Figuring up the complete cost of your medical bills or lost wages is easy; the bills will pile up soon enough.
It’s harder, however, to calculate your intangible losses such as pain and suffering. Pain and suffering damages can’t be added up mathematically, so the value of your suffering must be calculated in another way.
The state of Texas allows those that have been in negligent accidents to receive compensation for pain and suffering damages, as well. Because they can be considered subjective, however, they can make settling a case complicated.
What is Pain and Suffering?
Pain and suffering is a way of describing the monetary value of suffering from physical pain, emotional distress, or other types of trauma after an accident that can’t be seen.
As an example, let’s say you suffer a severely broken leg that requires extensive surgery. Receiving compensation for your medical bills doesn’t really cover the complete extent of your suffering: you’ve been in pain for weeks that has made living normally very difficult.
This is where pain and suffering compensation steps up.
The state of Texas does require that anyone who claims pain and suffering must have also experienced a coupling physical injury. This means that the injured victim of a car crash can claim suffering, but a witness that wasn’t injured cannot.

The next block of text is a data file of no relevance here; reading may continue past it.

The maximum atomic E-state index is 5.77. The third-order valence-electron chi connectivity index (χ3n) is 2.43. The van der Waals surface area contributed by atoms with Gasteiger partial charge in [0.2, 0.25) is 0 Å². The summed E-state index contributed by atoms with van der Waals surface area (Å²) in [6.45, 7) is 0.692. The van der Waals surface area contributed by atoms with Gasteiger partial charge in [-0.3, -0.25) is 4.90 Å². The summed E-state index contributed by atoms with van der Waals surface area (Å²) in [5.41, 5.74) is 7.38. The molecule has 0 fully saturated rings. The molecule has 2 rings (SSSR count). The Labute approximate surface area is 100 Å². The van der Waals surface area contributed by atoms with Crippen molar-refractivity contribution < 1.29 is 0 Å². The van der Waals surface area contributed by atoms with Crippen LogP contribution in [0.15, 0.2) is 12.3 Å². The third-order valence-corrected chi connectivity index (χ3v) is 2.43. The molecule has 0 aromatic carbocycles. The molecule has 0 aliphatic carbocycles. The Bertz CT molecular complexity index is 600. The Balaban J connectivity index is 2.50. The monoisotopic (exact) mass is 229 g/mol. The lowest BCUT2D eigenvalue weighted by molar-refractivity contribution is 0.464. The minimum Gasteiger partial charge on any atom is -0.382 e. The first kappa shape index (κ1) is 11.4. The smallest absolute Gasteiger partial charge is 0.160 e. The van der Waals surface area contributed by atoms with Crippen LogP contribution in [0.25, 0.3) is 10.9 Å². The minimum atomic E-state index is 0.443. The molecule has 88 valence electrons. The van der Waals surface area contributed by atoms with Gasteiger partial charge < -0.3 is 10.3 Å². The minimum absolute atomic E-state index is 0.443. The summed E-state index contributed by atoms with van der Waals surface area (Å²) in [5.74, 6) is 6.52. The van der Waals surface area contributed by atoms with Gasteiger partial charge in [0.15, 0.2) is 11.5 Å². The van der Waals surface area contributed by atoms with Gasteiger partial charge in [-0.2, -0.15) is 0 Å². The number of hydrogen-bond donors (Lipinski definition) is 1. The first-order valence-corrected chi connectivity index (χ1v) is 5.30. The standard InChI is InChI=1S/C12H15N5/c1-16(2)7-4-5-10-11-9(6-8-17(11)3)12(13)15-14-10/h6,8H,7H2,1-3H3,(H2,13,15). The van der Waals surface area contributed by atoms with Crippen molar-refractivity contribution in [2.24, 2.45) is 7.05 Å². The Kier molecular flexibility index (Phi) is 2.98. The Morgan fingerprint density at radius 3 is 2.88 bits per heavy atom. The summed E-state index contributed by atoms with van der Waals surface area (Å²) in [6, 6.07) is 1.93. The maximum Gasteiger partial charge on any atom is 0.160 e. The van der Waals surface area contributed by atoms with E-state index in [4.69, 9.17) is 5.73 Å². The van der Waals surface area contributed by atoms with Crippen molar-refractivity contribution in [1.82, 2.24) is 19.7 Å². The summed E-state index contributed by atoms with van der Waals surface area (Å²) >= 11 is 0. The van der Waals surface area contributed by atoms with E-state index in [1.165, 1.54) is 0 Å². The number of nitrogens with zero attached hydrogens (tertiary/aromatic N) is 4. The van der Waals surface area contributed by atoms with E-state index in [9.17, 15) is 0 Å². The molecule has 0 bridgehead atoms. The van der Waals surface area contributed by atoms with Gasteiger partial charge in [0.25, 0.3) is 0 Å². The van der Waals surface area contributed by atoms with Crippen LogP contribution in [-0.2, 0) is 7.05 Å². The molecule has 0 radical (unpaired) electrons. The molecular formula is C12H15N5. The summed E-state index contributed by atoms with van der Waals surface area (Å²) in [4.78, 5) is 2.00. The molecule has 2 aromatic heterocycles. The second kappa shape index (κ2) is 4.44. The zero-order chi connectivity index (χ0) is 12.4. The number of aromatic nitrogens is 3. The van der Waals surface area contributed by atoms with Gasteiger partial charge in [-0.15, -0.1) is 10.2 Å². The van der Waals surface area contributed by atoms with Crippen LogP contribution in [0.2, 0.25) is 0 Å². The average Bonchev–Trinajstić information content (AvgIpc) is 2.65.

How Pain and Suffering is Calculated
There is no cut and dry means for determining pain and suffering in a personal injury case, and each circumstance is different from the next.
Most often in Texas, deciding the value of one’s pain and suffering comes down to a multiplier. This multiplier assigns an individual’s pain and suffering a number depending on the severity of their injuries.
The injuries are given a number between 1 and 5 (5 being for the most severe injuries). The assigned number is then multiplied by the amount of tangible damages suffered (medical expenses or lost wages) in order to determine a value for the pain and suffering.
The multiplier is, however, merely a framework. It’s not a perfect solution, and victims are able to pursue higher damages if they feel they have not received what they are due.
Check out our article on pain and suffering in Texas to learn more about how damages are defined and valued within the state.